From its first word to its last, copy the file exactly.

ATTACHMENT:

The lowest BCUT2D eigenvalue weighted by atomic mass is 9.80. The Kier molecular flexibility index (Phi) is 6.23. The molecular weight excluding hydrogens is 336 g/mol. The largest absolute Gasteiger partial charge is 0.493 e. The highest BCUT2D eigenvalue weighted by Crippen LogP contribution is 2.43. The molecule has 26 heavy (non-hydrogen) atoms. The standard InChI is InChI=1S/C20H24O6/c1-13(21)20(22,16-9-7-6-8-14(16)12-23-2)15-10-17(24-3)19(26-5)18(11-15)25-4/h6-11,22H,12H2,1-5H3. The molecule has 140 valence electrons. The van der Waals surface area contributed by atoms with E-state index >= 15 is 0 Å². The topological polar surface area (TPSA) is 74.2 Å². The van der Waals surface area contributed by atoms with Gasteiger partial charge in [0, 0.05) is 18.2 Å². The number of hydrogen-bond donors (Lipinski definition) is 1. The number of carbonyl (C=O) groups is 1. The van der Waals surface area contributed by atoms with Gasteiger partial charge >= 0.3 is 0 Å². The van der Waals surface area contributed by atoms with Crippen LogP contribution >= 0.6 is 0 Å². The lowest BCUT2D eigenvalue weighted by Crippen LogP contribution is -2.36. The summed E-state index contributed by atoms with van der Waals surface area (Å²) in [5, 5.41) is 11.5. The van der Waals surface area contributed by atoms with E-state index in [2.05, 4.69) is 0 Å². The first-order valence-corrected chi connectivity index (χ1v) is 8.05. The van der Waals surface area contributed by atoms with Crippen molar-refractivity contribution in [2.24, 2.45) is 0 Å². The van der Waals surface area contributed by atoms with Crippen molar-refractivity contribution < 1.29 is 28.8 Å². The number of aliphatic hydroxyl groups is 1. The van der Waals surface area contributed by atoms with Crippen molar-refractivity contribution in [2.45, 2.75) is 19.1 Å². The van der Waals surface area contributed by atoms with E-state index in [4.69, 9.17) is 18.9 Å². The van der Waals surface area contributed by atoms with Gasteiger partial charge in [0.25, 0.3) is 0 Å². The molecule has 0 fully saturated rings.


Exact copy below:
The lowest BCUT2D eigenvalue weighted by atomic mass is 9.80. The Kier molecular flexibility index (Phi) is 6.23. The molecular weight excluding hydrogens is 336 g/mol. The largest absolute Gasteiger partial charge is 0.493 e. The highest BCUT2D eigenvalue weighted by Crippen LogP contribution is 2.43. The molecule has 26 heavy (non-hydrogen) atoms. The standard InChI is InChI=1S/C20H24O6/c1-13(21)20(22,16-9-7-6-8-14(16)12-23-2)15-10-17(24-3)19(26-5)18(11-15)25-4/h6-11,22H,12H2,1-5H3. The molecule has 140 valence electrons. The van der Waals surface area contributed by atoms with E-state index >= 15 is 0 Å². The topological polar surface area (TPSA) is 74.2 Å². The van der Waals surface area contributed by atoms with Gasteiger partial charge in [0, 0.05) is 18.2 Å². The number of hydrogen-bond donors (Lipinski definition) is 1. The number of carbonyl (C=O) groups is 1. The van der Waals surface area contributed by atoms with Gasteiger partial charge >= 0.3 is 0 Å². The van der Waals surface area contributed by atoms with Crippen LogP contribution >= 0.6 is 0 Å². The lowest BCUT2D eigenvalue weighted by Crippen LogP contribution is -2.36. The summed E-state index contributed by atoms with van der Waals surface area (Å²) in [5, 5.41) is 11.5. The van der Waals surface area contributed by atoms with E-state index in [2.05, 4.69) is 0 Å². The first-order valence-corrected chi connectivity index (χ1v) is 8.05. The van der Waals surface area contributed by atoms with Crippen molar-refractivity contribution in [2.24, 2.45) is 0 Å². The van der Waals surface area contributed by atoms with Crippen molar-refractivity contribution < 1.29 is 28.8 Å². The number of aliphatic hydroxyl groups is 1. The van der Waals surface area contributed by atoms with Crippen molar-refractivity contribution in [2.45, 2.75) is 19.1 Å². The van der Waals surface area contributed by atoms with E-state index in [4.69, 9.17) is 18.9 Å². The van der Waals surface area contributed by atoms with Gasteiger partial charge in [0.25, 0.3) is 0 Å². The molecule has 0 fully saturated rings.